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  • richardmitnick 5:14 pm on July 5, 2017 Permalink | Reply
    Tags: , Many diseases have their origins in defective proteins, , Max Planck Institute for Solid State Research in Stuttgart, , NMR/MRI technology improvements   

    From Max Planck Institute Gesellschaft: “Nuclear magnetic resonance scanner for individual proteins” 

    Max Planck Gesellschaft

    July 05, 2017
    Prof. Dr. Jörg Wrachtrup
    Fellow at the Max Planck Institute for Solid State Research
    Universität Stuttgart
    +49 711 685-65278
    j.wrachtrup@fkf.mpg.de

    Thanks to improved resolution, a quantum sensor can now identify individual atoms in biomolecules.

    Nuclear magnetic resonance scanners, as are familiar from hospitals, are now extremely sensitive. A quantum sensor developed by a team headed by Professor Jörg Wrachtrup at the University of Stuttgart and researchers at the Max Planck Institute for Solid State Research in Stuttgart, now makes it possible to use nuclear magnetic resonance scanning to even investigate the structure of individual proteins atom by atom. In the future, the method could help to diagnose diseases at an early stage by detecting the first defective proteins.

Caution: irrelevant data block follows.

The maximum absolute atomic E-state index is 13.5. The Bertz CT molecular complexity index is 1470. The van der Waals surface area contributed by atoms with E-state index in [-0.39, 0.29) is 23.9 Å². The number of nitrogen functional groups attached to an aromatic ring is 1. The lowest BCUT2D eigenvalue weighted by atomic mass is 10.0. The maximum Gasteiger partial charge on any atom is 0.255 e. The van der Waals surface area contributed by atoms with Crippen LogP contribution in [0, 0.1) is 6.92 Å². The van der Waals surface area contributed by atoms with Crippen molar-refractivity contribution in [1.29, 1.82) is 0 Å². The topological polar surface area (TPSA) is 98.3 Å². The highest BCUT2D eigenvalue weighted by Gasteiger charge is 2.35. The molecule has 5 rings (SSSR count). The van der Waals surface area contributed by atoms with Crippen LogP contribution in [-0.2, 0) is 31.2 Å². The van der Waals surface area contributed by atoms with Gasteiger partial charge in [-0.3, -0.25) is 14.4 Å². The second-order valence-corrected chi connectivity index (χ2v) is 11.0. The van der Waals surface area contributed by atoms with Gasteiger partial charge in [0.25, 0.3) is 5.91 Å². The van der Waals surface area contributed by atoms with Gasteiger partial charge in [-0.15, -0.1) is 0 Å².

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    Green laser light transmitted via an optical fibre excites nitrogen atoms in a diamond, causing it to fluoresce with a red light. The brightness of a nitrogen atom at the edge of the diamond lattice allows conclusions to be drawn about the magnetic signals from a sample on the surface of the sensor. © University of Stuttgart.